Provenance Research Statement
A core activity of all art museums is the full documentation of the works of art under their stewardship. This documentation includes complete records of exhibition and publication, physical condition, and provenance (ownership history). The goal of provenance research is to trace the history of ownership of a work of art from the time of its creation to the present day. This research can be very complex, presenting multiple challenges to researchers, who are faced with issues including changes in attribution and title, physical alteration, the transitory nature or absence of records, ambiguities of family and corporate histories, societal and political upheaval, natural disaster, and, quite simply, the passage of time. In provenance research, gaps are common; these gaps become particularly problematic when concurrent with troubling historical and social circumstances.
The San Diego Museum of Art has focused its current provenance research on objects in its collection that were acquired after 1932 and created before 1946, that changed ownership between 1932 and 1946, and that were likely to have been in continental Europe between these dates. These dates correspond to the period between the rise to power of the Nazi party in Germany and its fall at the end of World War II. Works meeting these conditions are considered “covered objects,” and are to be published in accordance with the Report of the AAMD Task Force on the Spoliation of Art during the Nazi/World War II Era (1933-1945), issued by the Association of Art Museum Directors (AAMD) in June 1998; Guidelines Concerning the Unlawful Appropriation of Objects during the Nazi Era, adopted by the American Association of Museums (AAM) in November 1999; Plunder and Restitution: The U.S. and Holocaust Victims' Assets—Findings and Recommendations of the Presidential Advisory Commission on Holocaust Assets in the United States and Staff Report (PCHA) issued in January 2001, and amendments by both AAMD and AAM in April and May 2001, respectively.
Since these reports, there has been heightened awareness of the impact of Nazi Germany on the cultural heritage of Europe. From the time the Nazi regime came into power in 1933 through the end of the war in 1945, they systematically looted works of art and other cultural property in Europe on a massive scale. Millions of objects were unethically or unlawfully acquired—often by theft, force, or coercion—from their rightful owners, who included private citizens, victims of the Holocaust, public and private museums and galleries, and religious, educational, and other institutions. Such events as the fall of the Soviet Union and the re-unification of Germany in the early 1990s have made available for the first time significant new information on the Nazi/WWII era; the Internet has made this information accessible in an unprecedented manner.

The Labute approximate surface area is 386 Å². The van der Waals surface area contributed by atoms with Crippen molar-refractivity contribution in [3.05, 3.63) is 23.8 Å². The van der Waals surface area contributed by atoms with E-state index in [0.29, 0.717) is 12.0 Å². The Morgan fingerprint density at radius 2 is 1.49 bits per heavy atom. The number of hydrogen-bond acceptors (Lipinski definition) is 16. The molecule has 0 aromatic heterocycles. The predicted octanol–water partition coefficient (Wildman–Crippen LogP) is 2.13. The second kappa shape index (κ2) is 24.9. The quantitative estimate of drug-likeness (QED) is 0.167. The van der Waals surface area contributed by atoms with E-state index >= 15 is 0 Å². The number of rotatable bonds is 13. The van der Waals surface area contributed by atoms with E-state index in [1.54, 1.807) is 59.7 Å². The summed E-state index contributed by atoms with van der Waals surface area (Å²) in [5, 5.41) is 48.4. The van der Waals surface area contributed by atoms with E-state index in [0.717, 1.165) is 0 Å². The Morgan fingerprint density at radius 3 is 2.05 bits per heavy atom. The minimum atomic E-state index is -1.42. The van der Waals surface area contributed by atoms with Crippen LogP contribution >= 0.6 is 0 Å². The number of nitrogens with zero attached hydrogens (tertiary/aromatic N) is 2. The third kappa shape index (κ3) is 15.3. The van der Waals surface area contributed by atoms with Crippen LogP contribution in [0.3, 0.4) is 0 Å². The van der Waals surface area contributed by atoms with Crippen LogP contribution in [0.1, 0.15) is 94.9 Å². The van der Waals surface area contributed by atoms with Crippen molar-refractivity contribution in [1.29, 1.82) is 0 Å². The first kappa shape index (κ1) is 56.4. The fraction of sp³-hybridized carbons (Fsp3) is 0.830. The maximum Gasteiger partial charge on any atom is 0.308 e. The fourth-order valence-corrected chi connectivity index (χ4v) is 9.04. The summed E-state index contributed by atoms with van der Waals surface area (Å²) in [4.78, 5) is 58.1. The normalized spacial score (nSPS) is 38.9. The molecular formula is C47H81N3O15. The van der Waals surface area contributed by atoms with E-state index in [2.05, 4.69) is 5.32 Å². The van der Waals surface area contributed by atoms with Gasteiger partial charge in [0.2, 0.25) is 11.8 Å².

Paintings in The San Diego Museum of Art that are considered “covered objects” according to the above stipulations may be found on the Nazi-Era Provenance Internet Portal. NEPIP provides a searchable registry of objects in U.S. museum collections that changed hands in Continental Europe during the Nazi era (1933-1945).
Full details regarding the provenance of works in The San Diego Museum of Art will be made available on the Museum’s website in the coming months as part of a “Search the Collection” module that will link to the Museum’s collections database.
For further information on the provenance of the Museum of Art’s collection, please contact:
John Marciari, Ph.D.
Curator of European Art & Head of Provenance Research
The San Diego Museum of Art
P.O. Box 122107
San Diego, CA 92112-2107
For a case study concerning the settlement of a Nazi-era restitution claim on one of the Museum’s paintings, visit the American Association of Museums' website.
For further information, please see the following websites:
- Nazi-Era Provenance Internet Portal
- American Association of Museums (AAM)
- Association of Art Museum Directors (AAMD)
- Presidential Advisory Commission on Holocaust Assets in the United States
- National Archives and Records Administration (NARA)
- Art Loss Register
- International Foundation for Art Recovery (IFAR)